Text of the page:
Michael Moore

Michael Moore is one of a handful of marine biologists who works with the federal government to determine the cause of death for protected marine mammals.

A Drop in the Ocean

Scientist pioneered tracer to reveal hidden ocean flows
Source: Oceanus Magazine

Underneath and Overlooked: Groundwater

A conversation with WHOI marine chemist Matt Charette
Source: Oceanus Magazine

The Quest to Map Titanic

Shipwreck drove advances in deep-sea imaging technology
Source: Oceanus Magazine

Where Will We Get Our Seafood?

Unlike the rest of the world, the U.S. has not embraced aquaculture
Source: Oceanus Magazine

A 'WHOI Way' of Doing Things

A conversation with research associate George Tupper
Source: Oceanus Magazine
Fat Chance - Benjamin Van Mooy

Fat Chance

A fatty compound responsible for the rapid, mysterious death of phytoplankton in the North Atlantic may hold unexpected promise in cancer research.

Science in Service to the Nation

A conversation with oceanographer Ray Schmitt
Source: Oceanus Magazine

Undersea Asphalt Volcanoes Discovered

Erupting oil paved the seafloor with mysterious mounds
Source: Oceanus Magazine

Floating Without Imploding

A conversation with WHOI engineer Don Peters
Source: Oceanus Magazine

Let There Be Light in the Dark Depths

A conversation with WHOI engineer Jonathan Howland
Source: Oceanus Magazine

Armed and Dexterous

A conversation with WHOI engineer Matt Heintz
Source: Oceanus Magazine

2,000 Batteries Under the Sea

A conversation with WHOI engineer Daniel Gomez-Ibanez
Source: Oceanus Magazine

Miles Under the Sea, Hanging on by Hair-Thin Fiber

A conversation with WHOI engineer Andy Bowen
Source: Oceanus Magazine

A Warm Eddy Swirling in the Cold Labrador Sea

A conversation with WHOI physical oceanographer Amy Bower
Source: Oceanus Magazine

Engineer Amy Kukulya—A Video Profile from PBS Kids

Amy Kukulya is an oceanographic engineer at Woods Hole and helps build and operate torpedo-shaped robots to map terrain under water. Watch a Design Squad episode highlighting her work.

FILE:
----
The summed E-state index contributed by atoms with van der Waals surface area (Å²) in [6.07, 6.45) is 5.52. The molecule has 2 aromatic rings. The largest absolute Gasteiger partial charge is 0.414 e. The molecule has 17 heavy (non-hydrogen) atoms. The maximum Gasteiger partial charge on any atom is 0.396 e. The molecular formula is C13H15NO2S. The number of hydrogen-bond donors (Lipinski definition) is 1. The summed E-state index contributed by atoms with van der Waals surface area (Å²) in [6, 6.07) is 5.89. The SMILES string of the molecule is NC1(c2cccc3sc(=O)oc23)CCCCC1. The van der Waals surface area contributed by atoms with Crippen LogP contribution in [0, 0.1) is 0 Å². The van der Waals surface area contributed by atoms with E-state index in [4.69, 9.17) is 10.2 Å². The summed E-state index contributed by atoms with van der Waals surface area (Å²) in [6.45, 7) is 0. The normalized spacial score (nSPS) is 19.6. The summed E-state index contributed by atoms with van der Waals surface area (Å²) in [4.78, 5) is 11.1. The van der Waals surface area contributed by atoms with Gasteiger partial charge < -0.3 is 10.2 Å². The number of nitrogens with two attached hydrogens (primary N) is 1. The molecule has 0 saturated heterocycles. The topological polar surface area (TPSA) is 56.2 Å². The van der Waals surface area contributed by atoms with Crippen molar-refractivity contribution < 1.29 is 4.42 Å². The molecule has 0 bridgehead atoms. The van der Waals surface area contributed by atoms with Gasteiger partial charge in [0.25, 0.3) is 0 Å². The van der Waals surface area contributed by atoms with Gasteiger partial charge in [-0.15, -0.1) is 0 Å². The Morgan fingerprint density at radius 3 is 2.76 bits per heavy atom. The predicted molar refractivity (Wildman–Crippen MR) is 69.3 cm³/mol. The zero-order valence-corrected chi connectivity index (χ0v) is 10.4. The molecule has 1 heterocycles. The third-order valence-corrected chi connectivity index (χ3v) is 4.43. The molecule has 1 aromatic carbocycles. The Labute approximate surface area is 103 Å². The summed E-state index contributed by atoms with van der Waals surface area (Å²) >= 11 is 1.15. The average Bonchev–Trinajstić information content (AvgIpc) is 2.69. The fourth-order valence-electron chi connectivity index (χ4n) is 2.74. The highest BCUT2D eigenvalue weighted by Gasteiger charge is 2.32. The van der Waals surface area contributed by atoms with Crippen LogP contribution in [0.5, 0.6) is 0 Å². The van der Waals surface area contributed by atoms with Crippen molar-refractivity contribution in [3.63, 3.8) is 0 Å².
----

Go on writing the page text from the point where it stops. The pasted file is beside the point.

Summer Under Arctic Ice

A conversation with WHOI geophysicist Rob Reves-Sohn
Source: Oceanus Magazine

Following Whales Up a Creek

A conversation with marine mammal biologist Michael Moore
Source: Oceanus Magazine

Christopher Reddy, Marine Chemist

Oil spills are terrible for the environment, but they also provide an excellent opportunity to study how the ocean and its ecosystems respond to extreme events. Most people see a spill and focus only on its toxic effects. But marine chemist Chris Reddy and colleagues see it as a huge injection of carbon-based food for microbes in the coastal environment.

Don Anderson, Holding Back Red Tide

The ocean is teeming with plants, and most of them are good for marine animals and the planet as a whole. But as with anything in life, it is possible to have too much of a good thing. Biologist Don Anderson studies an insidious and sometimes fatal form of overindulgence: harmful algal blooms.

Chris German: Searching for Hydrothermal Vents Around the World

A profile of Chris German, senior scientist and chief scientist of the National Deep Submergence Facility.

A Journey to the Ocean's Twilight Zone

A conversation with marine biogeochemist Ken Buesseler
Source: Oceanus Magazine

Worlds Apart, But United by the Oceans

A conversation with geophysicist Jian Lin
Source: Oceanus Magazine

Tracking an Ocean of Ice Atop Greenland

A conversation with geologist Sarah Das
Source: Oceanus Magazine

Building an Automated Underwater Microscope

A conversation with biologist Heidi Sosik
Source: Oceanus Magazine

Fathoming the Ocean Without Ever Going to Sea

A conversation with physical oceanographer Joe Pedlosky
Source: Oceanus Magazine

Stace Beaulieu

Stace, a state spelling bee champion turned scientist, once lost an eighth grade competition after tripping on the word “haddock.”

Hans Schouten

Hans Schouten was born in Holland and attended school there, eventually earning a Ph.D. degree from the University of Utrecht. His field of interest is the magnetic features of the Earth and what they can tell us about geology.

Marie Tharp

Marie Tharp, a scientist from Lamont-Doherty Earth Observatory of Columbia University, was awarded WHOI's Women Pioneer in Oceanography Award in 1999.